Matt Radtke is Senior Researcher for Connors Research. Mr. Radtke graduated magna cum laude from Michigan State University with a degree in computer science. He has 25 years of software development experience in companies large and small, including Hewlett-Packard and Bell Northern Research.
Mr. Radtke has been actively trading stocks, ETFs, and options since 2008. Over the past several years he has become increasingly involved with the Connors Group family of companies, first as a student, then as a member of Chairman’s Club, and finally as a consultant, researcher, and author.
At a high level, there are a handful of major strategic themes for traders of stocks and ETFs, including but not limited to:
- Trend Following: assumes that once a security begins moving in one direction, the overall movement will continue in that direction for some time. The goal is to enter the trade near the start of the trend, and exit soon after the end of it.
- Momentum Trading: similar to trend following, in that the trader is trying to take advantage of the current direction of the price movement. However, momentum trading strategies emphasize the size and strength of the move in addition to the direction.
- Mean Reversion: assumes that when a security makes a strong, short-term move in one direction that it is likely to reverse direction (revert to the mean) in the near future.
- Arbitrage: takes advantage of market inefficiencies such as mispriced assets. This is becoming increasingly difficult in today’s highly computerized trading environment.
- Event Trading: predicts larger-than-usual price moves based on events such as company earnings announcements, government reports on spending and employment, Federal Reserve actions, etc.
For illustrative purposes, let’s assume that you want to build a mean reversion strategy. Long mean reversion strategies usually try to identify a pullback: a sharp drop in price that is likely to be followed by a price increase. Conversely, short mean reversion strategies try to identify a surge: a sudden rise in price that is likely to be followed by a price decrease. Our research has shown that various mean reversion strategies have performed quite consistently over most periods during the past 12-15 years.
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In and of itself, “mean reversion” is not specific enough to qualify as a central thesis. What we’re looking for is a quantifiable idea that we can test for accuracy. Since mean reversion is strongly linked to the concepts of pullbacks and surges, our central thesis should probably focus on the identification of those states.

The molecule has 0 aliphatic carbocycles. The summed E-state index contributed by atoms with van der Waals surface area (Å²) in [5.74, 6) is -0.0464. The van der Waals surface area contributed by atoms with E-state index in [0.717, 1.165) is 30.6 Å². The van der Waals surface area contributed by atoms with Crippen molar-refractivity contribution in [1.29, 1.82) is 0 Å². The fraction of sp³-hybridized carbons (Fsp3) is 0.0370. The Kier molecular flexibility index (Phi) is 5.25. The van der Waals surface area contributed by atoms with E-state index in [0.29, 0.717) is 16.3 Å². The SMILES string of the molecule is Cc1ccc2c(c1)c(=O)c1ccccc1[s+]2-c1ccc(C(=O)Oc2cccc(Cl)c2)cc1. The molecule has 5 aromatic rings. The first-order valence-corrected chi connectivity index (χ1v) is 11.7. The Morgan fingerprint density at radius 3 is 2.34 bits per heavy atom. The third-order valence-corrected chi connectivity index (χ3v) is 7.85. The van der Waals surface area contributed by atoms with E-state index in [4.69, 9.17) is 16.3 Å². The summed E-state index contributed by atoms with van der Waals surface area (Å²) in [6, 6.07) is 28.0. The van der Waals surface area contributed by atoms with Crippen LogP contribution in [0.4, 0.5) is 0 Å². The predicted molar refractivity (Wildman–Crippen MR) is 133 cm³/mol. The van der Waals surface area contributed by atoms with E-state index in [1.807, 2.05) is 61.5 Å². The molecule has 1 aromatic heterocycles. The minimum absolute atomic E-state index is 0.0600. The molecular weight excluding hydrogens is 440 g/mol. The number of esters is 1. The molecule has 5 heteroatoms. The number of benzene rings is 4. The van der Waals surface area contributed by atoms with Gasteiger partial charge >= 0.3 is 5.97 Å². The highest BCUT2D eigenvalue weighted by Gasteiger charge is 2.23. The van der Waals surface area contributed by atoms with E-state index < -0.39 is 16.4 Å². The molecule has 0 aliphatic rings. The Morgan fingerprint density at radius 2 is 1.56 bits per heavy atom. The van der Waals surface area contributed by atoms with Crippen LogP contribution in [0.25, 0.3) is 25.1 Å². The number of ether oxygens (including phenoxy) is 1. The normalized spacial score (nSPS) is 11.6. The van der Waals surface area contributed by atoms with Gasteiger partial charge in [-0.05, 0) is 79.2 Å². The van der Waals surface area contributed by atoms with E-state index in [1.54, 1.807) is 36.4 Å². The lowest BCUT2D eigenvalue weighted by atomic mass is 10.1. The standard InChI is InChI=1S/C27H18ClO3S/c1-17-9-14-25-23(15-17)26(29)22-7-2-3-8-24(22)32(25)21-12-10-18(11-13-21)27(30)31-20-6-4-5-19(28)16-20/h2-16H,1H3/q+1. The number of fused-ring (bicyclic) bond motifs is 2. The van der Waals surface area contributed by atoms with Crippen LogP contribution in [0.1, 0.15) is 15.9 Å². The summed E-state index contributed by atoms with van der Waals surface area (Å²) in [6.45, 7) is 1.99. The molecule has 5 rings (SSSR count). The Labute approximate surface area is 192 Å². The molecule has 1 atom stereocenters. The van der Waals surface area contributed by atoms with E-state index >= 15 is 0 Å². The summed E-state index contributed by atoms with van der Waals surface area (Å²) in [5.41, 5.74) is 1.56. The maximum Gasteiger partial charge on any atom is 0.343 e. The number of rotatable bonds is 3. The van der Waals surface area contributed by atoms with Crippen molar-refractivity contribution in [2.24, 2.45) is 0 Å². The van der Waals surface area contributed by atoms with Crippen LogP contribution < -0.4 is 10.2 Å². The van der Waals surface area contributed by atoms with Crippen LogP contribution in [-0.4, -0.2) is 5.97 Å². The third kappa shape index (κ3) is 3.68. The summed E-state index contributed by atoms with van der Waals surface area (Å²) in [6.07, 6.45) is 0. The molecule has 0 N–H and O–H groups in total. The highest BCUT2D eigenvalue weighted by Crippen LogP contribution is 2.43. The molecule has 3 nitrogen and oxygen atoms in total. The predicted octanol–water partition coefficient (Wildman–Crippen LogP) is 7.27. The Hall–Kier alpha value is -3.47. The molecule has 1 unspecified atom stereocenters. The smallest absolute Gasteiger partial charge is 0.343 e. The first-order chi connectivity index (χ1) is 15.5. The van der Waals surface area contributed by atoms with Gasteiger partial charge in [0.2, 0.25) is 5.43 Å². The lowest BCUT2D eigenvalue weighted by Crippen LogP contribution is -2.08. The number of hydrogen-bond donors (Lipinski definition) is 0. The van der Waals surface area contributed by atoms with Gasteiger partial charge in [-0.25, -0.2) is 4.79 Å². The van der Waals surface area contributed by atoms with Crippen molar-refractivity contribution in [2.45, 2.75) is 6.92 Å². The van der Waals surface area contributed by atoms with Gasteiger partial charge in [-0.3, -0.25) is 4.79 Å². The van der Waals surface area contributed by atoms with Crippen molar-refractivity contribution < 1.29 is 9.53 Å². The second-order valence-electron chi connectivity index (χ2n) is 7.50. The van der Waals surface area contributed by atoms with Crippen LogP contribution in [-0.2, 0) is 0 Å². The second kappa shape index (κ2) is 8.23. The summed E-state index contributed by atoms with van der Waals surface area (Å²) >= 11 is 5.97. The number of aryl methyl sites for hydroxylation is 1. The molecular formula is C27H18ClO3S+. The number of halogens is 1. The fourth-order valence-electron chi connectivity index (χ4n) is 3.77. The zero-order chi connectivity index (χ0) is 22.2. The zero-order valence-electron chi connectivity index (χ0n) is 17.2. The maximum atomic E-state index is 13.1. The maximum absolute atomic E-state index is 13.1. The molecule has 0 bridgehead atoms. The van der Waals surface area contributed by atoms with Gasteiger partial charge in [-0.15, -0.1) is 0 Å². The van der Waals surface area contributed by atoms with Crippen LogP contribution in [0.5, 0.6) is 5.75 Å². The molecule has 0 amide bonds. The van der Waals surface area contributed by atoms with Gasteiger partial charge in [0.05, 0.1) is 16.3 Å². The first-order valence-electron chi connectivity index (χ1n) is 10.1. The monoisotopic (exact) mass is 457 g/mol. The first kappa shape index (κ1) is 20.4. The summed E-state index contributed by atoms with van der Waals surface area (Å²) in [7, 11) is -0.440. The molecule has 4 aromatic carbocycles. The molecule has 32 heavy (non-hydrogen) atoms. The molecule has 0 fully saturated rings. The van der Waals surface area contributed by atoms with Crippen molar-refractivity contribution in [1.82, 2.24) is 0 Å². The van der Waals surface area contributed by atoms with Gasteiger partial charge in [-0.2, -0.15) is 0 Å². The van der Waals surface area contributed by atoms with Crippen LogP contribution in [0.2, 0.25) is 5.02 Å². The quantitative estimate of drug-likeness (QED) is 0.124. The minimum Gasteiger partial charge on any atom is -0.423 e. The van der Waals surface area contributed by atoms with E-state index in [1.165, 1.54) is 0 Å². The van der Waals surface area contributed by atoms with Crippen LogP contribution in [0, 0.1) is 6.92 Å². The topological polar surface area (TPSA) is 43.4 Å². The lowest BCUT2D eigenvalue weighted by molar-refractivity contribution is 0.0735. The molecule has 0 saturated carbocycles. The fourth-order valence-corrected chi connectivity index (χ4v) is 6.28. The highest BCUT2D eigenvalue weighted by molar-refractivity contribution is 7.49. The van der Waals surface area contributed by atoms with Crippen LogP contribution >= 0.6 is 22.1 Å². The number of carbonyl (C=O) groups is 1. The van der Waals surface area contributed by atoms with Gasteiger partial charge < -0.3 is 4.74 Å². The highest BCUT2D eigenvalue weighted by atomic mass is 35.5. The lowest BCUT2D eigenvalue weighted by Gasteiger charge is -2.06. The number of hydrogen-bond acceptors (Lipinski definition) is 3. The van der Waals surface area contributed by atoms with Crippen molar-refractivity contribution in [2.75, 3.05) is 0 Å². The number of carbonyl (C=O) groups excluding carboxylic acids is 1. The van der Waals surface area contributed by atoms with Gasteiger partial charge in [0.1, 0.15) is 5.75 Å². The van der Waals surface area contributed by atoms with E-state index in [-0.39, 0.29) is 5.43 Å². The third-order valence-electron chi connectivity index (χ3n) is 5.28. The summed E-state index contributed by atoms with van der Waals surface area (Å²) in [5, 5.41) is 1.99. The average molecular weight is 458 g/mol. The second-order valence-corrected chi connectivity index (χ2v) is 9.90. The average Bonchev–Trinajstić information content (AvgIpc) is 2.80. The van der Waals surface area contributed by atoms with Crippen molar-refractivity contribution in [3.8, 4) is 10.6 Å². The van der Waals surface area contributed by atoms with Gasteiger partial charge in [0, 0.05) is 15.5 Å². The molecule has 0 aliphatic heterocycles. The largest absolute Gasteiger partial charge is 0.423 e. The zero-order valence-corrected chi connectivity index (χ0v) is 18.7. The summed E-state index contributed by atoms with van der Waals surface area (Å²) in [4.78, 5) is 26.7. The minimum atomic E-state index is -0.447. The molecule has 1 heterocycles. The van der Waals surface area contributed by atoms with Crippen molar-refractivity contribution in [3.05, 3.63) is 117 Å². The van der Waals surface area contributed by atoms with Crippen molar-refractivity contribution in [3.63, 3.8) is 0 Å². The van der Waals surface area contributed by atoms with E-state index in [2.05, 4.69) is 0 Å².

There are many ways to identify pullbacks. A few of the more popular ones include:
- A momentum oscillator such as Wilder’s RSI or ConnorsRSI falls below a threshold value
- The price closes near the lower Bollinger Band®
- The price of the security closes X% lower than the previous day’s low price or closing price
- The price of the security closes lower than the previous day for Y days in a row
- The price of the security falls below a short-term moving average, but stays above a longer-term moving average
- The price of the security gaps down, i.e. it opens at a price lower than the previous day’s lowest price
In many cases, we can identify a surge just by reversing the general pullback rule:
- A momentum oscillator such as Wilder’s RSI or ConnorsRSI rises above a threshold value
- • The price closes near the upper Bollinger Band®
- The price of the security closes X% higher than the previous day’s high price or closing price
- The price of the security closes higher than the previous day for Y days in a row
- The price of the security rises above a short-term moving average, but stays below a longer-term moving average
- The price of the security gaps up, i.e. it opens at a price higher than the previous day’s highest price
It should be noted that although you can often use the same indicator for long and short strategies, the inverse of the best indicator value for a long strategy may not be the best value for a short strategy. For example, you may find that RSI(2) < 10 is the best long entry criteria, but that RSI(2) > 90 is not the best short entry criteria.
Let’s say that you believe that when a stock gaps up or down on the open, there’s a higher than average likelihood that the stock will reverse direction and “fill the gap”. Thus, stocks that gap down make good long trade candidates, and stocks that gap up make good short trade candidates. That’s a good subjective description of a central thesis, but it still needs to be quantified.
To quantify the central thesis, we just need to express it in terms that can be objectively tested. For the remainder of this series, we will use the following central thesis for long and short trades:
Long Trades: Buy a stock that opens X% lower than the previous day’s lowest price.
Short Trades: Short a stock that opens X% higher than the previous day’s highest price.
Note that we have not yet defined X, the size of the gap as a percentage. When we start testing, we can look at a broad range of values for X, and then refine that range based on our results. Before we can do any testing, however, we need to decide on a universe to test against, and we’ll discuss that next time in Part 3.